Archive for December, 2006

Competing with giants – Wikipedia's got guts

Wednesday, December 27th, 2006

If you ever worry about your competition getting ahead, you’re not alone. But how’s this for an example of how to believe in your own knowledge and capabilities? Wikipedia, the folks who’ve created the most extensive repository of human knowledge ever online, are setting their sights on beating Google and Yahoo at the search engine business.

I mean, this is chutzpah of the first order. But they’ve already got the presence online–and the investors, including other giants such as Amazon. But this is the exciting premise. The idea is that this new search engine will use human brain power combined with open-source technology to find the truly most-relevant results to an inquiry, not results that are influenced by how popular something is to other people (not counting how many incoming links a page has, as is now done with Google’s algorithms).

This could be revolutionary stuff–removing the popularity-contest aspect from the formula for determining the value and/or validity of information. Could dramatically change the search engine optimization business as well–a welcome change from the mysterious, hide-your-secrets game now played by many SEO companies.

Though this is still a way off. it’s an interesting strategy for Wikipedia to announce it far ahead of even knowing how they’re going to do it. Undoubtedly Google is going to sit up and pay attention. And I’m going to guess that well-written blogs full of value-add content will assume an even more critical role in determining search engine rank. However they set it up, they will always have to watch the human element–where people have power, money can buy influence. But I’d say this is a great day for deciding to start your company/corporate blog. Give me a call with questions.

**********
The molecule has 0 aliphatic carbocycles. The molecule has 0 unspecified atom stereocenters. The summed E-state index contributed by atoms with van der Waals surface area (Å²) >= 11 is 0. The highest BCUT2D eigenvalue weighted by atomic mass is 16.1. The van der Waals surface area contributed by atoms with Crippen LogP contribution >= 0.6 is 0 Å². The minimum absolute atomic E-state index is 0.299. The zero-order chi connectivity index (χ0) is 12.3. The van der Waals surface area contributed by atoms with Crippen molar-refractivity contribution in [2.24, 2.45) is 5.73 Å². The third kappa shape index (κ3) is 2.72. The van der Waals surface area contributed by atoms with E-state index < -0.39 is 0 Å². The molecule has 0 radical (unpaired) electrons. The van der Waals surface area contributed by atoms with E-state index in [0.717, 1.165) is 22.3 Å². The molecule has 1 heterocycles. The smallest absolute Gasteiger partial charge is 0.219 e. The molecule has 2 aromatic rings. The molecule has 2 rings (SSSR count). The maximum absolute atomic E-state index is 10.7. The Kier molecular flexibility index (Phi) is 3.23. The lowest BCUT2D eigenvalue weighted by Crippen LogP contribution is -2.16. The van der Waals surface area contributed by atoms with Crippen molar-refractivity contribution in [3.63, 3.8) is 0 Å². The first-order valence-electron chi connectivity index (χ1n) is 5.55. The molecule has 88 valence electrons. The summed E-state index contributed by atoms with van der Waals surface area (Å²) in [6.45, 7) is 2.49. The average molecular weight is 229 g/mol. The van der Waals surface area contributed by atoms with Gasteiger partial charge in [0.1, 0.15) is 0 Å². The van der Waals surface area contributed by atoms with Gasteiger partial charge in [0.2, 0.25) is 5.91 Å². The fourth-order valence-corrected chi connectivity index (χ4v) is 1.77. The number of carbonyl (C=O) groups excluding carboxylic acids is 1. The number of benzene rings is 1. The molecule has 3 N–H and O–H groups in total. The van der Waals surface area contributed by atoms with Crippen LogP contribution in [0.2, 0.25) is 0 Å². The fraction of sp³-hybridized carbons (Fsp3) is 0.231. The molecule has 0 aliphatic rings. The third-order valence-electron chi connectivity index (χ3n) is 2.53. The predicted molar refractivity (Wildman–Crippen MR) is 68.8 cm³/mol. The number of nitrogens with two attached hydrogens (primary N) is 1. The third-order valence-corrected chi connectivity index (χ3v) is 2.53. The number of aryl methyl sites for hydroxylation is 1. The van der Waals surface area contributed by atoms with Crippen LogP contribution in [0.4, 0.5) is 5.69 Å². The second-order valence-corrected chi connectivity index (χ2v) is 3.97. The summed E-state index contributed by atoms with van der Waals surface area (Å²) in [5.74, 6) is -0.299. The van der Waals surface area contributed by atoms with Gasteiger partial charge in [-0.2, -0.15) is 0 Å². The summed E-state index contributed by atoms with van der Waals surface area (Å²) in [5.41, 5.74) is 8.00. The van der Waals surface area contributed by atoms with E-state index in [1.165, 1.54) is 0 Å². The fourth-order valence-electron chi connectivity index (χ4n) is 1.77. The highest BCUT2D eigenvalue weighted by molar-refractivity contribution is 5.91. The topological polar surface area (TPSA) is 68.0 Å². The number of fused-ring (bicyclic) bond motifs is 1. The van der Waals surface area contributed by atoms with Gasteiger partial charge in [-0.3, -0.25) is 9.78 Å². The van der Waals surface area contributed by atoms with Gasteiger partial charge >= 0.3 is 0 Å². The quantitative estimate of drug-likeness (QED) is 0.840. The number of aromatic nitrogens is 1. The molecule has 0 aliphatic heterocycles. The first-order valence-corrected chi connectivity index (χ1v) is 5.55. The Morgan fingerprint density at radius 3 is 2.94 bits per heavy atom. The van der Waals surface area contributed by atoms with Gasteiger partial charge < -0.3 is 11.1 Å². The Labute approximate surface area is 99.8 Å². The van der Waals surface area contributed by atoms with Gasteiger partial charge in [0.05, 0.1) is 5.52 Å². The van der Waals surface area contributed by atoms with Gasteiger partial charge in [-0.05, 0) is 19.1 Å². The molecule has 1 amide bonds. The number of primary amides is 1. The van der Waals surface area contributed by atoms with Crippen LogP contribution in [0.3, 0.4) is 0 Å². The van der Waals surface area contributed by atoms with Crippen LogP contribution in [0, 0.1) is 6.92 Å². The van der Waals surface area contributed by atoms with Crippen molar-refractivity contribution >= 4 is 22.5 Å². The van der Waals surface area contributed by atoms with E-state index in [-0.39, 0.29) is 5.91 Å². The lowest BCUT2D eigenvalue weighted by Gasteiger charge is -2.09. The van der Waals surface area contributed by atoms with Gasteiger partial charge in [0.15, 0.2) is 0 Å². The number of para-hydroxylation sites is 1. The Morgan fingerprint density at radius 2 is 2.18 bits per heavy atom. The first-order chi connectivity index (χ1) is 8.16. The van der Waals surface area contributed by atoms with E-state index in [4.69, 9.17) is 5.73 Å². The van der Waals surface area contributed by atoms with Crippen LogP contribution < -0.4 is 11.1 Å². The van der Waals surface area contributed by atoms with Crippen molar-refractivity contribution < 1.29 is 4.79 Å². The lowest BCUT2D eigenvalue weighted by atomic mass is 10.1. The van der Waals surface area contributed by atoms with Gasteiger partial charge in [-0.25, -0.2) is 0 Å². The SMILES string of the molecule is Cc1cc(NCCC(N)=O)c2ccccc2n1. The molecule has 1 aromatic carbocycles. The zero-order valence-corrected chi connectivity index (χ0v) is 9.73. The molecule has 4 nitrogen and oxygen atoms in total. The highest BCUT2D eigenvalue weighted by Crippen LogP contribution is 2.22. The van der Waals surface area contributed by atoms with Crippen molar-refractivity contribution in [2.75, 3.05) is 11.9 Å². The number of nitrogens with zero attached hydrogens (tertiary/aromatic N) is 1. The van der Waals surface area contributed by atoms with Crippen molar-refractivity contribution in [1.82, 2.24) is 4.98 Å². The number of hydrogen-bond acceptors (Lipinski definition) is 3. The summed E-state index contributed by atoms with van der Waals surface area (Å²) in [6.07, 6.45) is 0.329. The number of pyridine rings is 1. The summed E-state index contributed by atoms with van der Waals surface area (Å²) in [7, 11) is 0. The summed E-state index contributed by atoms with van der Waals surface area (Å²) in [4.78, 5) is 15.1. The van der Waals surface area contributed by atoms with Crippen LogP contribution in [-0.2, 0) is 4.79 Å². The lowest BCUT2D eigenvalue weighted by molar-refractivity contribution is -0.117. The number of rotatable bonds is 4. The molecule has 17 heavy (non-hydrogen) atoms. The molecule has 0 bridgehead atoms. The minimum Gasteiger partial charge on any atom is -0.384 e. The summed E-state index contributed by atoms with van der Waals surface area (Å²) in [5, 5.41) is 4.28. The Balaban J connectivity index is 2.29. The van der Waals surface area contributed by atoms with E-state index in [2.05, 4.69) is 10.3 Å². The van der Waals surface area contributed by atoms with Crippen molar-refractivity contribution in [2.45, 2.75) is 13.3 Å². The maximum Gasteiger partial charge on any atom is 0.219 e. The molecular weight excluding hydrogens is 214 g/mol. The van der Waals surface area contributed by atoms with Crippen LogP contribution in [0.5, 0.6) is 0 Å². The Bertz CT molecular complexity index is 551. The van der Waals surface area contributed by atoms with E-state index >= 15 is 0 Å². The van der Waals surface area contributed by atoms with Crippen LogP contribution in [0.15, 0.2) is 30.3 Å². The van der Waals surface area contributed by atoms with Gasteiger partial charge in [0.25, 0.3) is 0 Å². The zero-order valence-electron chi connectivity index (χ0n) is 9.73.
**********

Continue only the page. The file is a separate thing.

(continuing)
Take a page from the Big Guys

Monday, December 18th, 2006

Even if you’re not like Google–with pockets deep enough that you’re able to scout out and buy just about anybody out there whose stuff you take a shine to–you can still take a page out of their play book.

Google is out to terrorize Microsoft. First, they bought a program called Writely that “competes” with MS Word®–and Microsoft would be right to be worried. I can tell you I’ve already set up a significant portion of my collaborative projects out on their new online software Google Docs and Spreadsheets–it makes it so easy to share information and have more than one person make changes/suggestions, etc. without having to constantly email different versions back and forth. And, folks, it’s free. I had already tried several options for similar functionality, paid for them, and found them lacking. So far, I’m satisfied just fine with Google’s stuff.

Anyway, now Google’s negotiating with a Korean maker to possibly buy its MS-Office®-like suite. If they do (though the article indicates the Korean maker isn’t anxious to give up total control but is looking rather for an alliance), Microsoft’s halls are gonna be dancing up and down for quite a while.